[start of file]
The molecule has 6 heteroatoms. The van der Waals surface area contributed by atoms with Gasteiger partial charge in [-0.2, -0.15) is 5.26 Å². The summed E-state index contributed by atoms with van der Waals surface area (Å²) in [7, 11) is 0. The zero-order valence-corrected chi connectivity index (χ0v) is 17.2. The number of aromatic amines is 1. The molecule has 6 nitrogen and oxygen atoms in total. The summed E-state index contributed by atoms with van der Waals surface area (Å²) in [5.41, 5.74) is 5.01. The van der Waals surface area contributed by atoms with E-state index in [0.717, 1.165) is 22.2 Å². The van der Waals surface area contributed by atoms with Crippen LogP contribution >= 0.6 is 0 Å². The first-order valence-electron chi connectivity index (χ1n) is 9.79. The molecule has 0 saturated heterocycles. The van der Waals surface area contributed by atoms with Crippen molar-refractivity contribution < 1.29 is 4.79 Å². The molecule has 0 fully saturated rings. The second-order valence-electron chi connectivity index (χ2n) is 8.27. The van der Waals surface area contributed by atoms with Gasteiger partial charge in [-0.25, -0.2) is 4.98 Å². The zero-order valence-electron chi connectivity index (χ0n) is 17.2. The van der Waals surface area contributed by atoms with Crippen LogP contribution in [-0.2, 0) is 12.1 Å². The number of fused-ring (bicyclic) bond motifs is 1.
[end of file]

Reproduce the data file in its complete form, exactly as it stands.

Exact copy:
The molecule has 6 heteroatoms. The van der Waals surface area contributed by atoms with Gasteiger partial charge in [-0.2, -0.15) is 5.26 Å². The summed E-state index contributed by atoms with van der Waals surface area (Å²) in [7, 11) is 0. The zero-order valence-corrected chi connectivity index (χ0v) is 17.2. The number of aromatic amines is 1. The molecule has 6 nitrogen and oxygen atoms in total. The summed E-state index contributed by atoms with van der Waals surface area (Å²) in [5.41, 5.74) is 5.01. The van der Waals surface area contributed by atoms with E-state index in [0.717, 1.165) is 22.2 Å². The van der Waals surface area contributed by atoms with Crippen LogP contribution >= 0.6 is 0 Å². The first-order valence-electron chi connectivity index (χ1n) is 9.79. The molecule has 0 saturated heterocycles. The van der Waals surface area contributed by atoms with Crippen molar-refractivity contribution < 1.29 is 4.79 Å². The molecule has 0 fully saturated rings. The second-order valence-electron chi connectivity index (χ2n) is 8.27. The van der Waals surface area contributed by atoms with Gasteiger partial charge in [-0.25, -0.2) is 4.98 Å². The zero-order valence-electron chi connectivity index (χ0n) is 17.2. The van der Waals surface area contributed by atoms with Crippen LogP contribution in [-0.2, 0) is 12.1 Å². The number of fused-ring (bicyclic) bond motifs is 1.